Camille and Henry Dreyfus: Overcoming Numerous Obstacles and Challenges


By Henry C. Walter
Comments at the First Awarding of the
Dreyfus Prize in the Chemical Sciences
September 30, 2009


I would like to say a few words about the early years of Camille and Henry Dreyfus and their persistence in overcoming numerous obstacles and challenges. Many years later Dr. Camille said, "The more troubles we had, the more we were successful - because we grew up on troubles and had learned to master them."

Born is Switzerland, the brothers were organic chemists who, after receiving their Ph.D degrees from the University of Basel, decided to focus their research on cellulose acetate, which was little more than a laboratory curiosity at the time, but in their view had unlimited potential.

In 1910, the brothers opened a factory in Basel to manufacture relatively safe acetate-based film to replace cellulose nitrate, the highly flammable and explosive compound then used for motion pictures. At the time, reports of fires and fatalities in motion pictures theatres using cellulose nitrate film or nitrous celeulous were common. For example, the New York Times of January 14,1908, reported 100 dead in a theatre fire.The first customer for the film was Pathe Freres, the motion picture pioneers.

Because of the low flammability of cellulose acetate, the company also supplied material to manufacturers of toilet articles, and dope to the fledgling aircraft industry to coat and stretch the fabric used to cover wings and fuselages.

But the brothers envisioned that this new material could be processed and spun into man-made fibers, a much larger potential market. By 1913, the brothers had worked out a feasible commercial process, and had samples of acetate fibers to show potential backers.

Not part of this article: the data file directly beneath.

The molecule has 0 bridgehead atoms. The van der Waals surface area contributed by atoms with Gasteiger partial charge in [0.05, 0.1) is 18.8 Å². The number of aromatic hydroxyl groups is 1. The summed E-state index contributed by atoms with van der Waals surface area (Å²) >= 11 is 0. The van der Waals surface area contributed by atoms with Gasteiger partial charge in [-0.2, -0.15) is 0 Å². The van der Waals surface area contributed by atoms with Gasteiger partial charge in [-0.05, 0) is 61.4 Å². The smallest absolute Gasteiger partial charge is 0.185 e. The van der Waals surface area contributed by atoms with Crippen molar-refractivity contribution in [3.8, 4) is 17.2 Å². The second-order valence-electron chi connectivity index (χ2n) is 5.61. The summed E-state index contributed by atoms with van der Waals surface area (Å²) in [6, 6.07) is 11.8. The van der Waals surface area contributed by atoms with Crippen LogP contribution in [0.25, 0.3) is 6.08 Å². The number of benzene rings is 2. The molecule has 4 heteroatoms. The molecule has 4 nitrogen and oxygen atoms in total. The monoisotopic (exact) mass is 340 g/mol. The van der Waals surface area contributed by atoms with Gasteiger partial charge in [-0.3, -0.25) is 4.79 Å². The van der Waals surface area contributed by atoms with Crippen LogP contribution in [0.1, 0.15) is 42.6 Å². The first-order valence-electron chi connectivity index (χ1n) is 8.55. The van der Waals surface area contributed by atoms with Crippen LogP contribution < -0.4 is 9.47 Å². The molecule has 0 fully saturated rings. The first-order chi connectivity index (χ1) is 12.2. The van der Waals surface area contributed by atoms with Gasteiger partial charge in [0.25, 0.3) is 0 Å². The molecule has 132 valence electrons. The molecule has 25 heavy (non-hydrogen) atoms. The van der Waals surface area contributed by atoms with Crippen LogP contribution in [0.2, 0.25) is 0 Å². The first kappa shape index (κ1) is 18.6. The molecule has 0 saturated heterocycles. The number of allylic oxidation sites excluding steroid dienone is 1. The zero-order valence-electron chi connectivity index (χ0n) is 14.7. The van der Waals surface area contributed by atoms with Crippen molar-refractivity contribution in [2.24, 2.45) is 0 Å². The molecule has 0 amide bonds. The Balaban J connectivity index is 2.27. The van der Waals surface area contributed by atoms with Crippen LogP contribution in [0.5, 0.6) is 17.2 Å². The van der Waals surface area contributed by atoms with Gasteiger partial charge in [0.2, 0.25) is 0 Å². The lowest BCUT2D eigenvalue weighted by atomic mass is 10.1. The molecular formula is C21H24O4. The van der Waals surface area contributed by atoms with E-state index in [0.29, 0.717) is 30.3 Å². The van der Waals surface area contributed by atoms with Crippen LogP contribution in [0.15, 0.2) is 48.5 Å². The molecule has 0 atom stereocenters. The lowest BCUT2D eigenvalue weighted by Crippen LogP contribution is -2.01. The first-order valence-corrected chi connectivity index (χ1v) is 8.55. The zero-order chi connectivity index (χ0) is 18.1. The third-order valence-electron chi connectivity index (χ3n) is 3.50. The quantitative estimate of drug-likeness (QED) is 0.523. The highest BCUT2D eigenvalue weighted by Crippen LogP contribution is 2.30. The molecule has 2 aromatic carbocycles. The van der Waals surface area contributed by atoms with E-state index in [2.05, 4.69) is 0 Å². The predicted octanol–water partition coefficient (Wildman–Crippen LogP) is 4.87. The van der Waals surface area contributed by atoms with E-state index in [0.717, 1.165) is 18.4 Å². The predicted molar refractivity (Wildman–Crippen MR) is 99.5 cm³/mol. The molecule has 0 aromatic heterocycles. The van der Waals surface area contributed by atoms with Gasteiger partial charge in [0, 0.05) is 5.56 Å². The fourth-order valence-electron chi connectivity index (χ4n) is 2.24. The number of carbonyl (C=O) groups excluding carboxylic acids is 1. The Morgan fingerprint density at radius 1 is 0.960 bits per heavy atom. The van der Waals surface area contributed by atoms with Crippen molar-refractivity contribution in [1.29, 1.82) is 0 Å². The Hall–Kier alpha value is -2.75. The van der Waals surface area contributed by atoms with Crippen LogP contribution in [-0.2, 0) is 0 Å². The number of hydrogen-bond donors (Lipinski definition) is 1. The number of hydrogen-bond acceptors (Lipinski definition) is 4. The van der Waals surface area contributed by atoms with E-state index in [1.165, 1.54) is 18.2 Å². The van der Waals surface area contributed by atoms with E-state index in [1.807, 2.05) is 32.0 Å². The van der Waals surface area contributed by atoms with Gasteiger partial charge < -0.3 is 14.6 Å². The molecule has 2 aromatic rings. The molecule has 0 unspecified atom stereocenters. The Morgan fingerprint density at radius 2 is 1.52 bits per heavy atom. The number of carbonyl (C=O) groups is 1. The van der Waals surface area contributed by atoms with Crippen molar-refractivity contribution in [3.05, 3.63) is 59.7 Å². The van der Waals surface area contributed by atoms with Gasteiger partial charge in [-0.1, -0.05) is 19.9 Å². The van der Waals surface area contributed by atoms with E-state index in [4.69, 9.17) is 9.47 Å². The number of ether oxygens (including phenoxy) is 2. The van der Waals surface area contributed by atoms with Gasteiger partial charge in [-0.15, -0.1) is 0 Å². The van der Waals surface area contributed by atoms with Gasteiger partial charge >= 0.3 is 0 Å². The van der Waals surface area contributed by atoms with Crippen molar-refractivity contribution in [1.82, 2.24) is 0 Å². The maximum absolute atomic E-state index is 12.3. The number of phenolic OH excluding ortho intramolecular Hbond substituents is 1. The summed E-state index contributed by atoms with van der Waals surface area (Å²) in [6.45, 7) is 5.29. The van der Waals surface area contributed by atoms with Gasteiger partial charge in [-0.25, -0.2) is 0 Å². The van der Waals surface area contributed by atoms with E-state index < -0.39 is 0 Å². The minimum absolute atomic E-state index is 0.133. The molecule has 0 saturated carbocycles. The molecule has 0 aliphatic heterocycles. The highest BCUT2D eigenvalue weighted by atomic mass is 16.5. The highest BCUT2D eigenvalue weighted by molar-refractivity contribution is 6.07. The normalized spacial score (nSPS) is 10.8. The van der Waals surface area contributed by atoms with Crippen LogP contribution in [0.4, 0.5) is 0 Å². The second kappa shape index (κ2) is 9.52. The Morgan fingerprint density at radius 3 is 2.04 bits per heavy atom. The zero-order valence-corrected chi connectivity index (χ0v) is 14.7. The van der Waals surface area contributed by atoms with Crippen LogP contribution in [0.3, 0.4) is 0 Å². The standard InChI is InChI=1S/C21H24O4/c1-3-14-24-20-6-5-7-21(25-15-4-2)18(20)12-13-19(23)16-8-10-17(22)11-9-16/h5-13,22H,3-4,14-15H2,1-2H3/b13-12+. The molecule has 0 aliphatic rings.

In 1914, the outbreak of World War I changed everything. The demand for cellulose acetate dope surged. The brothers first supplied the allies from their Swiss plant, but strategically the allies wanted adequate supplies within their own borders. So in response to requests and subsidies from the British and U.S. governments, the brothers built plants in Spondon, England, and Cumberland, Maryland. The war ended in 1918 before the Cumberland plant was completed, and the brothers ended up with two plants and no market for the end-product.

So in a corner of the shuttered Spondon plant the brothers resumed their research experiments with cellulose acetate. In 1920, they launched a public company with the stated intention of making artificial silk by the cellulose acetate process. There were obstacles to overcome. The new fiber could not be dyed by traditional dying methods nor woven by existing textile machinery. New methods had to be developed. The silk industry worked zealously to discredit acetate and discourage its use.

These obstacles were overcome, and the operation in England became British Celanese, and in the U.S. the Celanese Corporation of America. The companies, along with subsidiaries around the world, became large successful suppliers of not only fibers but also plastics and chemicals. By 1968, the Celanese Corporation of America had become the 70th largest U.S. corporation according to the Fortune 500 list.